We have each undergone a set of experiences and had epiphanies or realizations about Islam somewhere in our lives that have made us question Islam. It has nothing to do with being possessed by Jinn or climbing up walls. We have found Islam’s teachings to be irreconcilable with our own thoughts and personal beliefs.

5. We are corrupted by logic and reason.

It seems that at times, logic and reason are diametrically opposite to faith. We are not fans of blind faith nor do we endorse the idea of becoming a Muslim by birth. Some of us feel that if Allah were true, then he would have wanted us to be members and followers of his faith because we truly know it to be true, not just because we happen to have been born to Muslim parents and then learned only about Islam all our lives. Instead, we would have spent our entire lives looking through other religions and somehow have come to the conclusion that Islam was the true religion. Islam would have had answers to all our questions.

As mentioned in the ayat above, you are required by Allah to use your faculties of perception and conception; you must verify it for yourself. You will be held accountable for your hearing, sight, and the faculty of reasoning [17/36].

6. We are without morals.

Wrong. Just because we do not adhere to your set of moral beliefs does not mean we are devoid of any morality. We do not live by the standards of what Muslims would consider being right or wrong, which are hugely based on the doctrines of Islam. Instead, we develop our own set of morals that are independent of what Allah has decided.

For example, if carrying and treating an injured or dying dog is immoral by your religion’s standards, so be it. We would rather be called immoral than deny an injured dog assistance.

One has to understand that religion does not imply morality. There have been so many immoral religious people in the history of mankind. The same argument applies likewise for non-Muslims or ex-Muslims. There are immoral ones and there are moral ones. It helps not to judge each other by our own individual standards of what is moral or immoral.

7. We do not love our family.

Many of us love our family members to bits. Yet, some are disowned and others face the wrath of parents or worse still, get kicked out.

Nobody should be guilt-tripped into being who they are not, or believing something they clearly do not believe in, just “for the sake of mom and dad” or so as not to “shame the family name”.

Faith is something really personal and society or family, in this case, should not be in the business of determining or pressuring anyone into believing. In fact, we love our families so much most of us keep our state of apostasy a secret from them for fear of alienation.

8. We do not love ourselves and that is why we leave Islam.

What would you say to someone who has left Christianity to join Islam? How do you think that a person’s Christian family would react to his embracing Islam? Is that person devoid of self-love? It is the same thing for a Muslim who leaves Islam. It has nothing to do with self-love. Rather, it is a matter of conviction or the lack of.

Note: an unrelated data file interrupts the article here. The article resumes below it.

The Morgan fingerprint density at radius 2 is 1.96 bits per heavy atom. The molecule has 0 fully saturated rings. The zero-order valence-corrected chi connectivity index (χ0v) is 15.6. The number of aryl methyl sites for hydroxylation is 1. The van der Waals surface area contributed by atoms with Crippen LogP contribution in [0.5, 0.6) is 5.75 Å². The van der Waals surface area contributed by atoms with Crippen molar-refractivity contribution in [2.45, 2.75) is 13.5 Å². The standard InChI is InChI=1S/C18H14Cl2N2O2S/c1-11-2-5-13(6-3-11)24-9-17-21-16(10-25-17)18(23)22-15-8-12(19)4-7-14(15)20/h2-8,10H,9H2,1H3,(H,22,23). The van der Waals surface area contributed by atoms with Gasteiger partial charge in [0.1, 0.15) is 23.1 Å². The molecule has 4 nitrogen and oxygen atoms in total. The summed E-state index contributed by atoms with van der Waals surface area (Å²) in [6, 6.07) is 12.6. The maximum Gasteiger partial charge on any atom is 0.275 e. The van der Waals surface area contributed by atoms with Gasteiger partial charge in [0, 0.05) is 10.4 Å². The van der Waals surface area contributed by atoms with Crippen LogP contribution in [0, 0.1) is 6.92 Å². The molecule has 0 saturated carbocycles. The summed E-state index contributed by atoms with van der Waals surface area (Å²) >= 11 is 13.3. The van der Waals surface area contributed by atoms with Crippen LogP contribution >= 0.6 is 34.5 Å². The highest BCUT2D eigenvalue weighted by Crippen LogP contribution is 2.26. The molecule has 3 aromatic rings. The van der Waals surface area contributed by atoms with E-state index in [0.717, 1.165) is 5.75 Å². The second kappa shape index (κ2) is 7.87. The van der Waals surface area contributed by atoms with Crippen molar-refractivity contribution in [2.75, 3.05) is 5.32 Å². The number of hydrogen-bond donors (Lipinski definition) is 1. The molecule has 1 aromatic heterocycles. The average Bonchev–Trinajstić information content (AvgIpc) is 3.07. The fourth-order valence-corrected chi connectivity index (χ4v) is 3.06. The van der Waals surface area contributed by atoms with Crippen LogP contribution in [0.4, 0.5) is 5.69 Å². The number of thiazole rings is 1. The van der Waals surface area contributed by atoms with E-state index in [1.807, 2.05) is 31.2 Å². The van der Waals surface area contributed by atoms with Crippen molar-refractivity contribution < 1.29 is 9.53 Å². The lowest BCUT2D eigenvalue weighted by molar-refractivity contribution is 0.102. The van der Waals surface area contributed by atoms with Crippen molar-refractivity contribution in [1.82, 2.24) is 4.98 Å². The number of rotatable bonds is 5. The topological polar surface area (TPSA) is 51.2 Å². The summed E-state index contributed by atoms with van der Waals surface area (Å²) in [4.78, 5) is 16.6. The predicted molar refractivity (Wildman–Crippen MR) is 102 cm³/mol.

As ex-Muslims, we have come to a point where we cannot bring ourselves to believe in Islam nor do we wish to be “fake” believers by putting up a facade. We have the honesty and courage to follow our hearts and minds to wherever it may lead us and that is more important to us than trying to convince ourselves at all costs, against all reasons that Islam is the one true religion.

9. We want to try and convert you.

No. Apostasy does not happen to everyone and probably isn’t suitable for everyone. Like religion, it is not something that can be forced. Those of us who have decided to leave Islam do so because we have no other choice but to do so, in order to live our lives being true to ourselves.

In fact, if religion works for an individual, why not, especially if that means that he or she leads a peaceful and loving life. Rather, what is more, important to us is for everybody, religious or not, to be able to live with each other harmoniously.

Unspoken Social Stigma and the lip service to Muslim Convert

A non Muslim individual marries a Muslim individual, the media picks up on the story and everyone celebrates it as a symbol of tolerance and diversity, scenes like these have been repeated time and time again ad nausuem but what if I told you, within the Muslim community this is not such a big deal, well aside from getting a plus one into the fold of Islam which is always a cause for celebration as it pushes the narrative that “Islam is the fastest growing religion in the world” and from a young age many Muslims are taught there is great rewards in the afterlife if they convince others to convert, might just be my particular madrasa (religious school).

Stories like these repeating over and over again in an attempt to show off inclusiveness within the Muslim community, because we’ve never had a problem where converts are treated differently, in fact the opposite, they’re revered.

Now imagine a Muslim and Non Muslim marries but the Muslim chooses to convert to the faith of the Non Muslim, or even chooses to allow their Non Muslim partner to retain whatever faith (or lack of), how well do you think this would fly? I would say not very well. I’m not married, I’m still living the single life however I remember the start of my sister’s relationship when at the time she was dating and eventually married to a European man. I remember the uproar that my extended family made regarding them wanting to get married about how he’s not a Muslim. So eventually he caved and did the conversion to get his Muslim papers and while they had a civil union in his home country, they had another here fully Islamized. Thing is, despite being Muslim on paper he’s not a Muslim, just like how I was Muslim on paper until the last 3 years.